Large Internet players like Facebook, Microsoft and Google often talk about the next billion people to access the Internet, and how the majority of them will come from the developing world and will access it through mobile devices. Recent reports highlighted the fact that Facebook and Google are persuading wireless carriers to offer cheap or free internet access to customers for stripped-down access to the web giants’ sites. Considering that Facebook currently only has access to about 5% of the African continent’s population, there is a massive opportunity here for the social networking giant,

There is also likely to be an influx of cheap, sub-100 dollar smartphones into Africa over the coming years and Google wants to be at the forefront of this through the production of cheap Nexus phones and tablets. Google’s gives away its open-sourced software on Android for free so as to increase the reach of its information-gathering system, and Africa is seen as a massive opportunity. Google wishes to break into African and Asian markets by reducing the cost of smartphones and is doing this to exert is monopoly position in these, in Internet terms, virgin territories.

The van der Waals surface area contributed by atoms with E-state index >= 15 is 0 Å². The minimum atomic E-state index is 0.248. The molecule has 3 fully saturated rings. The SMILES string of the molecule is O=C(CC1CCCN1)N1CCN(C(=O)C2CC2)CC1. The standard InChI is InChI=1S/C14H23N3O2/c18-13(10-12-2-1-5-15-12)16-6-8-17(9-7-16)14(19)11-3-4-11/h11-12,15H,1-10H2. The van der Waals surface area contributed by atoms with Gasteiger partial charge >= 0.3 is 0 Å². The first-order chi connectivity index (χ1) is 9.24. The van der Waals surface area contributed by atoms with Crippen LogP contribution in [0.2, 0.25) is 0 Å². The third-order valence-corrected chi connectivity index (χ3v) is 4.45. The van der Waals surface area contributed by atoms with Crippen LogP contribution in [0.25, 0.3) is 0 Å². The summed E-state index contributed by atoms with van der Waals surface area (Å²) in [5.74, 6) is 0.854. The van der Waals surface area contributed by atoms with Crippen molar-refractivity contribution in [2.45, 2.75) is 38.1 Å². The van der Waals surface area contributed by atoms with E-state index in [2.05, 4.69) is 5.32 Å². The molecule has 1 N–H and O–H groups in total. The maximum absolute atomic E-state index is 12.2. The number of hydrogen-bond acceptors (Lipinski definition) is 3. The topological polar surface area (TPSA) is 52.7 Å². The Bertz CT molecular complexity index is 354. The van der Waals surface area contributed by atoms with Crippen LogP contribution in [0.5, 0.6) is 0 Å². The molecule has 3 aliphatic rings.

So, it is easy to understand why the likes of Google and Microsoft are looking into innovative ways of bring high speed broadband to the masses in Africa. The Internet giants’ continued growth depends on reaching new people in the developing world, who will be the next generation of its customers. Their intentions clearly aren’t completely philanthropic, but that doesn’t mean it isn’t enormously beneficial to developing economies whose people are accessing the Internet for the first time. In the end, for both Google and Microsoft this all comes down to wanting to spread connectivity, and therefore those companies’ addressable markets. This connectivity will also have major benefits for the economies of the countries concerned, so everyone should do well out of it.

How mobile technology is transforming Africa

English: Motorola V66 mobile phone

English: Motorola V66 mobile phone (Photo credit: Wikipedia)

Mobile phone numbers are likely to reach 1 billion in Africa by 2015. How is mobile technology transforming peoples’ lives?

Education